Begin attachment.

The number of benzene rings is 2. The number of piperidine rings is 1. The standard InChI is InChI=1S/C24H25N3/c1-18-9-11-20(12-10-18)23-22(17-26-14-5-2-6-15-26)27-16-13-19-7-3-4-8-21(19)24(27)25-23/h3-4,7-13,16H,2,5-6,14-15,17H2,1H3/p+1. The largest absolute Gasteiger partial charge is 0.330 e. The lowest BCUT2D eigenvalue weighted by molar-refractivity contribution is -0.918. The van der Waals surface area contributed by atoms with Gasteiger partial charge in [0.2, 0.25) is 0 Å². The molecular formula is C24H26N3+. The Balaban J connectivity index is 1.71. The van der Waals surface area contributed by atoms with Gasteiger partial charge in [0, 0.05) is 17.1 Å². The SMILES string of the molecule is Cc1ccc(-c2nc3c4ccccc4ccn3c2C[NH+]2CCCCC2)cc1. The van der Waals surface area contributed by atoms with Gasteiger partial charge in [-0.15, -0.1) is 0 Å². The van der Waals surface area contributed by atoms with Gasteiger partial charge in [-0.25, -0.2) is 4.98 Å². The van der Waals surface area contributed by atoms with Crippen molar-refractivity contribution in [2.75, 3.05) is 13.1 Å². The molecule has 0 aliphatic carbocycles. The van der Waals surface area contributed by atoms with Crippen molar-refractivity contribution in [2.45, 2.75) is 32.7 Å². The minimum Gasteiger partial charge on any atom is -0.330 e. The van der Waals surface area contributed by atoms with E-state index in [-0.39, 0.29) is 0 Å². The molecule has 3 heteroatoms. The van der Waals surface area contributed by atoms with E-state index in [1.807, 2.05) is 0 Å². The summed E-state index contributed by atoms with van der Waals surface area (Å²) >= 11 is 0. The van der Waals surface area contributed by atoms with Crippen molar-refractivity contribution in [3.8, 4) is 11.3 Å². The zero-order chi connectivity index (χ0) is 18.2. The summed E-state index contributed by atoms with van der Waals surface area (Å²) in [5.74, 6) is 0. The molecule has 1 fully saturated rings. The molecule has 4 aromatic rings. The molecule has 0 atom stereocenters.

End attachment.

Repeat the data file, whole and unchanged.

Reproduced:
The number of benzene rings is 2. The number of piperidine rings is 1. The standard InChI is InChI=1S/C24H25N3/c1-18-9-11-20(12-10-18)23-22(17-26-14-5-2-6-15-26)27-16-13-19-7-3-4-8-21(19)24(27)25-23/h3-4,7-13,16H,2,5-6,14-15,17H2,1H3/p+1. The largest absolute Gasteiger partial charge is 0.330 e. The lowest BCUT2D eigenvalue weighted by molar-refractivity contribution is -0.918. The van der Waals surface area contributed by atoms with Gasteiger partial charge in [0.2, 0.25) is 0 Å². The molecular formula is C24H26N3+. The Balaban J connectivity index is 1.71. The van der Waals surface area contributed by atoms with Gasteiger partial charge in [0, 0.05) is 17.1 Å². The SMILES string of the molecule is Cc1ccc(-c2nc3c4ccccc4ccn3c2C[NH+]2CCCCC2)cc1. The van der Waals surface area contributed by atoms with Gasteiger partial charge in [-0.15, -0.1) is 0 Å². The van der Waals surface area contributed by atoms with Gasteiger partial charge in [-0.25, -0.2) is 4.98 Å². The van der Waals surface area contributed by atoms with Crippen molar-refractivity contribution in [2.75, 3.05) is 13.1 Å². The molecule has 0 aliphatic carbocycles. The van der Waals surface area contributed by atoms with Crippen molar-refractivity contribution in [2.45, 2.75) is 32.7 Å². The minimum Gasteiger partial charge on any atom is -0.330 e. The van der Waals surface area contributed by atoms with E-state index in [-0.39, 0.29) is 0 Å². The molecule has 3 heteroatoms. The van der Waals surface area contributed by atoms with E-state index in [1.807, 2.05) is 0 Å². The summed E-state index contributed by atoms with van der Waals surface area (Å²) >= 11 is 0. The van der Waals surface area contributed by atoms with Crippen molar-refractivity contribution in [3.8, 4) is 11.3 Å². The zero-order chi connectivity index (χ0) is 18.2. The summed E-state index contributed by atoms with van der Waals surface area (Å²) in [5.74, 6) is 0. The molecule has 1 fully saturated rings. The molecule has 4 aromatic rings. The molecule has 0 atom stereocenters.